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The Wolves of Westminster: Inside the Escalating Conflict Between Local and Central Government

The infiltration of private companies into public sector work has been years in the making, reports former council accountant Gary Gowers

Greater Manchester mayor Andy Burnham speaking to the media outside Bridgewater Hall, Manchester, following last-ditch talks with the Prime Minister aimed at securing additional financial support for his consent on new coronavirus restrictions. Photo: Jacob King/PA Wire/PA Images

The Wolves of WestminsterInside the Escalating Conflict Between Local and Central Government

The infiltration of private companies into public sector work has been years in the making, reports former council accountant Gary Gowers

The relationship between central and local government has been strained for decades, but the divide has never been more apparent than during the recent feud between Greater Manchester Mayor Andy Burnham and Prime Minister Boris Johnson.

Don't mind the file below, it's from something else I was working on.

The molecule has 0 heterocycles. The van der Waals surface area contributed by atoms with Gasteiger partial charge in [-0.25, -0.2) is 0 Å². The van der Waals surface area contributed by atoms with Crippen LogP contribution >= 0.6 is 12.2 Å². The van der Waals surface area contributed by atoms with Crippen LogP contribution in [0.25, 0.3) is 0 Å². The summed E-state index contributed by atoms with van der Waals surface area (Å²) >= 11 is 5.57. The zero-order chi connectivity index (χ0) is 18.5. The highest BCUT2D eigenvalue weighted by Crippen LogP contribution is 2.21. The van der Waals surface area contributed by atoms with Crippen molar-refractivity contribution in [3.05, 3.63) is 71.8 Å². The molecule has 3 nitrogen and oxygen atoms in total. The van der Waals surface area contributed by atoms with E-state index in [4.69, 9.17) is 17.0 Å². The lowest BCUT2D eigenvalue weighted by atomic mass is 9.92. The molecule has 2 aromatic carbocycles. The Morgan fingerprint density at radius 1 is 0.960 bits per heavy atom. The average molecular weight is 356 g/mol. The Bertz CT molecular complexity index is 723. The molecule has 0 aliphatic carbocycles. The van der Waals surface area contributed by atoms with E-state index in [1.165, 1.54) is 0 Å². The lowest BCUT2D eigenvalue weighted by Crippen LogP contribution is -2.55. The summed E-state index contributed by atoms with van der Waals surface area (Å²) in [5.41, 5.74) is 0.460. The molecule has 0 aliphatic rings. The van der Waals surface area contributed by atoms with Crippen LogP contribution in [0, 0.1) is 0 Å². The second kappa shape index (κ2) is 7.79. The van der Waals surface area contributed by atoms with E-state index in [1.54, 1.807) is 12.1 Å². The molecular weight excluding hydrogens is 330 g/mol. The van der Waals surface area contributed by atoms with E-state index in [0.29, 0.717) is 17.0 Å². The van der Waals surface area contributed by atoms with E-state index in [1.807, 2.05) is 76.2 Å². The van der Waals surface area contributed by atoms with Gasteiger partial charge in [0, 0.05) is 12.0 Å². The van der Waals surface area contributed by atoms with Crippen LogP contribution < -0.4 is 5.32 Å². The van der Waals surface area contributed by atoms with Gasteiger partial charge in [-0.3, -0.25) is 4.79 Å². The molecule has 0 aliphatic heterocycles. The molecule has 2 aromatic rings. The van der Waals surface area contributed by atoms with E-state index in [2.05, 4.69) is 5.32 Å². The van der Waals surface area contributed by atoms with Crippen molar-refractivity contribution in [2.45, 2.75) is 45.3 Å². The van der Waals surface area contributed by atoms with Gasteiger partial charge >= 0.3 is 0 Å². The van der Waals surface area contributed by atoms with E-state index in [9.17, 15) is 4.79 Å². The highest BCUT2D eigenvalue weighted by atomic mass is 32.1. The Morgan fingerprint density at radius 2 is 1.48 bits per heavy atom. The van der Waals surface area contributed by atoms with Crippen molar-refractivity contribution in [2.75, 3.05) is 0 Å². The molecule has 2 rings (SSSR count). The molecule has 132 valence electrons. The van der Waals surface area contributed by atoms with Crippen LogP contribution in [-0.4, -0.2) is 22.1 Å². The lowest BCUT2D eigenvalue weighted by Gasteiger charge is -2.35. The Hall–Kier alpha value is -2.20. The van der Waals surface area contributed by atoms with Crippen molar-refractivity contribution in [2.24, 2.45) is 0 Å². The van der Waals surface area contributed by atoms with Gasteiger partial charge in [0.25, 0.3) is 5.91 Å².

In October, Burnham had the temerity to ask for the people and businesses of Manchester – set to be placed into a centrally-imposed lockdown – to be afforded the same help that Chancellor Rishi Sunak had offered the wider country in the first lockdown.

Johnson made the subject an arm-wrestle, and even when it reportedly boiled down to a £5 million difference of opinion, the Prime Minister refused to budge. He dare not. Margaret Thatcher did not wilt under the pressure of 165,000 miners led by Arthur Scargill, and Johnson felt this pressure of history.

Yet, just 10 days after winning his battle with Burnham, the Prime Minister took the whole of England into a second lockdown, while Sunak announced countrywide financial reparations that trumped the financial offer made to Manchester and its environs. It was not about the £5 million at all; it was about Westminster showing who is boss.

Of course, there is the added and obvious complication of the Conservative Government’s inclination to dump problems on non-Conservative local administrations, but the conflict goes far deeper.

Fifty Years of Turmoil

The relationship between central and local government has evolved over the last century, from a sustained period of centralisation to a period of devolution – accompanied by the implementation of the devolved assemblies in Scotland, Wales and Northern Ireland – back to an era of centralisation, determined by Cummings and his Cabinet Office machine.